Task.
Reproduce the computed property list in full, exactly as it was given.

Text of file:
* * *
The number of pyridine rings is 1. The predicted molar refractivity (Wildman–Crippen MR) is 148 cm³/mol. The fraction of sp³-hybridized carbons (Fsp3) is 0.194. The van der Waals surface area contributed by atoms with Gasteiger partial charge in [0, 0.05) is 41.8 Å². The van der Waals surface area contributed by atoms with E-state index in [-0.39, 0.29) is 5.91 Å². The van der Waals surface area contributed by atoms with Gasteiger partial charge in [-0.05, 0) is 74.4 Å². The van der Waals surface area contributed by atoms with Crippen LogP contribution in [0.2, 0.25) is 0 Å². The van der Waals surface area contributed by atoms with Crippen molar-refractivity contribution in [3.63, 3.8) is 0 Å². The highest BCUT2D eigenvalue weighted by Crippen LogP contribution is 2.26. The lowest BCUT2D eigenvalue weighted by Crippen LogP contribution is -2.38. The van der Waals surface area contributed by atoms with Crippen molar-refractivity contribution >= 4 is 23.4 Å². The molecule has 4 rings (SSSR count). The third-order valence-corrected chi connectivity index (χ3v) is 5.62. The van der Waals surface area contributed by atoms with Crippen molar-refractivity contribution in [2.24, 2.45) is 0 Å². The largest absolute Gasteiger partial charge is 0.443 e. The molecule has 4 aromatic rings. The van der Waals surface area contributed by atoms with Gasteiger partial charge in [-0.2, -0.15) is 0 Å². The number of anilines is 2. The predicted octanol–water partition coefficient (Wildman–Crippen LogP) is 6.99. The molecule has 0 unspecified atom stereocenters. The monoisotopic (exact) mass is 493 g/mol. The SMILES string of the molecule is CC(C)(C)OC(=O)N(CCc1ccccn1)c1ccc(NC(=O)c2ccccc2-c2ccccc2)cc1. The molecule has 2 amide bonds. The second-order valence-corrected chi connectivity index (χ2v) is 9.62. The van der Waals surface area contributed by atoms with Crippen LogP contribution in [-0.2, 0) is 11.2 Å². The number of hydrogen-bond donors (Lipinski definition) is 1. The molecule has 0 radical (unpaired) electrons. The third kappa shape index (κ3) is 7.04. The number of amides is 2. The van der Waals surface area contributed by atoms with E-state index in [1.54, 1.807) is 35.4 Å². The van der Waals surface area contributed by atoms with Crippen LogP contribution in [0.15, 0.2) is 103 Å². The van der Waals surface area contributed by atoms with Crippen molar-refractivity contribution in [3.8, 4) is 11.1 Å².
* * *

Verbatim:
The number of pyridine rings is 1. The predicted molar refractivity (Wildman–Crippen MR) is 148 cm³/mol. The fraction of sp³-hybridized carbons (Fsp3) is 0.194. The van der Waals surface area contributed by atoms with Gasteiger partial charge in [0, 0.05) is 41.8 Å². The van der Waals surface area contributed by atoms with E-state index in [-0.39, 0.29) is 5.91 Å². The van der Waals surface area contributed by atoms with Gasteiger partial charge in [-0.05, 0) is 74.4 Å². The van der Waals surface area contributed by atoms with Crippen LogP contribution in [0.2, 0.25) is 0 Å². The van der Waals surface area contributed by atoms with Crippen molar-refractivity contribution in [3.63, 3.8) is 0 Å². The highest BCUT2D eigenvalue weighted by Crippen LogP contribution is 2.26. The lowest BCUT2D eigenvalue weighted by Crippen LogP contribution is -2.38. The van der Waals surface area contributed by atoms with Crippen molar-refractivity contribution >= 4 is 23.4 Å². The molecule has 4 rings (SSSR count). The third-order valence-corrected chi connectivity index (χ3v) is 5.62. The van der Waals surface area contributed by atoms with Crippen molar-refractivity contribution in [2.24, 2.45) is 0 Å². The largest absolute Gasteiger partial charge is 0.443 e. The molecule has 4 aromatic rings. The van der Waals surface area contributed by atoms with Gasteiger partial charge in [-0.2, -0.15) is 0 Å². The number of anilines is 2. The predicted octanol–water partition coefficient (Wildman–Crippen LogP) is 6.99. The molecule has 0 unspecified atom stereocenters. The monoisotopic (exact) mass is 493 g/mol. The SMILES string of the molecule is CC(C)(C)OC(=O)N(CCc1ccccn1)c1ccc(NC(=O)c2ccccc2-c2ccccc2)cc1. The molecule has 2 amide bonds. The second-order valence-corrected chi connectivity index (χ2v) is 9.62. The van der Waals surface area contributed by atoms with Crippen LogP contribution in [-0.2, 0) is 11.2 Å². The number of hydrogen-bond donors (Lipinski definition) is 1. The molecule has 0 radical (unpaired) electrons. The third kappa shape index (κ3) is 7.04. The number of amides is 2. The van der Waals surface area contributed by atoms with E-state index in [1.54, 1.807) is 35.4 Å². The van der Waals surface area contributed by atoms with Crippen LogP contribution in [0.15, 0.2) is 103 Å². The van der Waals surface area contributed by atoms with Crippen molar-refractivity contribution in [3.8, 4) is 11.1 Å².